Dr. Lamba was a physician in India. He trained in ophthalmology and practiced emergency medicine before becoming a researcher. “I wasn’t satisfied helping one person at a time in the clinic,” he said. “I wanted to be able to help larger groups of people.”
While Dr. Lamba focuses on eyes, Dr. Ramanathan uses skeletal muscle tissue as a scientific “palette” to further his research into molecular physiology – the complex signaling that determines how an organism or its parts function. Using adult stem cells from muscle (adult stem cells are specialized cells that have the ability to regenerate their tissue of origin) and sophisticated mass spectrometric- and imaging-based approaches he will address these questions: What are the molecular signals that integrate nutrients and impact tissue regeneration? By what mechanisms does aging affect these molecular signals? How do cancer-causing mutations remodel cellular metabolism? Dr. Ramanathan’s work is expected to inform the study of sarcopenia – the degenerative loss of skeletal muscle -- that is a hallmark of aging. Most people lose 0.5-to-1% in muscle mass and strength each year after age 25. “The objective is to comprehensively identify biological pathways and growth factor signals that could be exploited to reverse or slow this degenerative process,” said Dr. Ramanathan.
Dr. Ramanathan, who came to the Buck from the Broad Institute of Harvard and MIT, is also embarking on an inquiry that highlights the creative nature of science. Since arriving at the Buck in April he’s become interested in xenobiotic stressors – the environmental toxins, including chemicals from plastics, pesticides, and car fumes – asking how they affect physiology. The environment affects stem cells, according to Dr. Ramanathan. “It’s an impact that doesn’t go away, and it gets inherited genetically and epigenetically. How does that affect aging? Is there a way we can reverse the damage?”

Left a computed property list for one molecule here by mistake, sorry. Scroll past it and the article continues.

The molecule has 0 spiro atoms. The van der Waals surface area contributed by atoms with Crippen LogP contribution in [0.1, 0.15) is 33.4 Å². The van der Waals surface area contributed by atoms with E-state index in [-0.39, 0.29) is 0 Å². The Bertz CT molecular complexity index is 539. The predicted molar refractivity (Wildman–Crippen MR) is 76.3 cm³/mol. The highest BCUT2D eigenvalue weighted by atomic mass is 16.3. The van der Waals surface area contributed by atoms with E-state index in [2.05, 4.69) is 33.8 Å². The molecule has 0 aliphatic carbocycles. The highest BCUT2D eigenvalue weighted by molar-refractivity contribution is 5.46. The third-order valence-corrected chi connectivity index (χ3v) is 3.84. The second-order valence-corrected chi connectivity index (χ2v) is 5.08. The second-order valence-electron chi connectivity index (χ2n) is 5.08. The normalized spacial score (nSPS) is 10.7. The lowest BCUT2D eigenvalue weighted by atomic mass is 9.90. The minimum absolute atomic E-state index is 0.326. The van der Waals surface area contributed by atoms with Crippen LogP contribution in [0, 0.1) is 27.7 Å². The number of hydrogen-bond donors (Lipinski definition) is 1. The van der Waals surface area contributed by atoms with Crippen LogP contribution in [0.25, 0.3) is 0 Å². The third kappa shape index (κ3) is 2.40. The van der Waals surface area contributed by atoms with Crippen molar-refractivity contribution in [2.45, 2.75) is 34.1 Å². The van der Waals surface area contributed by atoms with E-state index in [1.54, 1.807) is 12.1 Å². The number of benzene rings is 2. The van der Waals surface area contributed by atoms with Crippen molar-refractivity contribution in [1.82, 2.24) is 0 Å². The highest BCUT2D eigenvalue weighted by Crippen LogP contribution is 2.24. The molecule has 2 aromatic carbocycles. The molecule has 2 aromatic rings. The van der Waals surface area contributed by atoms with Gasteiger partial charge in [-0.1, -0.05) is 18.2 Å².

Dr. Ramanathan will be working closely with Buck Professor Brad Gibson, PhD, who heads the Institute’s Chemistry and Mass Spectrometry core. Dr. Ramanathan’s laboratory will build a technology platform that will be used to map the metabolic regulation in stem cells by measuring the “metabolic flux” of naturally occurring molecules. He hopes the platform will provide a springboard for Buck scientists studying other tissues and their adult stem cells.